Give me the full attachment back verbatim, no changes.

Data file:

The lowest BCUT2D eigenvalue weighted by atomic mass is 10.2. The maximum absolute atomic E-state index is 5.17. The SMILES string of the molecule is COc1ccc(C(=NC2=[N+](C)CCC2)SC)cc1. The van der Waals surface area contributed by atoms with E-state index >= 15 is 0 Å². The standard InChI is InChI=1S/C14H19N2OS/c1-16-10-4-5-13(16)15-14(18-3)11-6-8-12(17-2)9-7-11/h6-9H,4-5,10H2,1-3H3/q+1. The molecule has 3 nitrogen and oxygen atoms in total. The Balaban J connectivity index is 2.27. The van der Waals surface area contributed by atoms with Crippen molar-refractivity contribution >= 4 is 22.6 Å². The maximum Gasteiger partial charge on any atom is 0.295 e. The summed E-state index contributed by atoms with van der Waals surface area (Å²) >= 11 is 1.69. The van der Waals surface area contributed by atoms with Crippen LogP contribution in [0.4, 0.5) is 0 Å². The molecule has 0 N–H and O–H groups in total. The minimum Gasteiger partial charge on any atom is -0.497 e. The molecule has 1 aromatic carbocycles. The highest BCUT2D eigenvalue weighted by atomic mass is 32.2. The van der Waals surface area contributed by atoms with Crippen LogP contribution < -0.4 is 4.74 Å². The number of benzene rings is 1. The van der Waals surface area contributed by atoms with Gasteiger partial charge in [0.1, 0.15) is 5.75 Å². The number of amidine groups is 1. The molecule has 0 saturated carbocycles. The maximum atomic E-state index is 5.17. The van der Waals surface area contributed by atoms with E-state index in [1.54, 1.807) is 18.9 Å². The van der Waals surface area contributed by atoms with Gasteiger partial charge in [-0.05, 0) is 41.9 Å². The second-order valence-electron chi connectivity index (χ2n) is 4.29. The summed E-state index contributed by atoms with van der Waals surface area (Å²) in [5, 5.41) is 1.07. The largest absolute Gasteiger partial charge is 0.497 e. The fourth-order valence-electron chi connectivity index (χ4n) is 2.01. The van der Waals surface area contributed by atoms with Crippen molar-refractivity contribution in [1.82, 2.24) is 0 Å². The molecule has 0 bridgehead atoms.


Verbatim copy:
The lowest BCUT2D eigenvalue weighted by atomic mass is 10.2. The maximum absolute atomic E-state index is 5.17. The SMILES string of the molecule is COc1ccc(C(=NC2=[N+](C)CCC2)SC)cc1. The van der Waals surface area contributed by atoms with E-state index >= 15 is 0 Å². The standard InChI is InChI=1S/C14H19N2OS/c1-16-10-4-5-13(16)15-14(18-3)11-6-8-12(17-2)9-7-11/h6-9H,4-5,10H2,1-3H3/q+1. The molecule has 3 nitrogen and oxygen atoms in total. The Balaban J connectivity index is 2.27. The van der Waals surface area contributed by atoms with Crippen molar-refractivity contribution >= 4 is 22.6 Å². The maximum Gasteiger partial charge on any atom is 0.295 e. The summed E-state index contributed by atoms with van der Waals surface area (Å²) >= 11 is 1.69. The van der Waals surface area contributed by atoms with Crippen LogP contribution in [0.4, 0.5) is 0 Å². The molecule has 0 N–H and O–H groups in total. The minimum Gasteiger partial charge on any atom is -0.497 e. The molecule has 1 aromatic carbocycles. The highest BCUT2D eigenvalue weighted by atomic mass is 32.2. The van der Waals surface area contributed by atoms with Crippen LogP contribution < -0.4 is 4.74 Å². The number of benzene rings is 1. The van der Waals surface area contributed by atoms with Gasteiger partial charge in [0.1, 0.15) is 5.75 Å². The number of amidine groups is 1. The molecule has 0 saturated carbocycles. The maximum atomic E-state index is 5.17. The van der Waals surface area contributed by atoms with E-state index in [1.54, 1.807) is 18.9 Å². The van der Waals surface area contributed by atoms with Gasteiger partial charge in [-0.05, 0) is 41.9 Å². The second-order valence-electron chi connectivity index (χ2n) is 4.29. The summed E-state index contributed by atoms with van der Waals surface area (Å²) in [5, 5.41) is 1.07. The largest absolute Gasteiger partial charge is 0.497 e. The fourth-order valence-electron chi connectivity index (χ4n) is 2.01. The van der Waals surface area contributed by atoms with Crippen molar-refractivity contribution in [1.82, 2.24) is 0 Å². The molecule has 0 bridgehead atoms.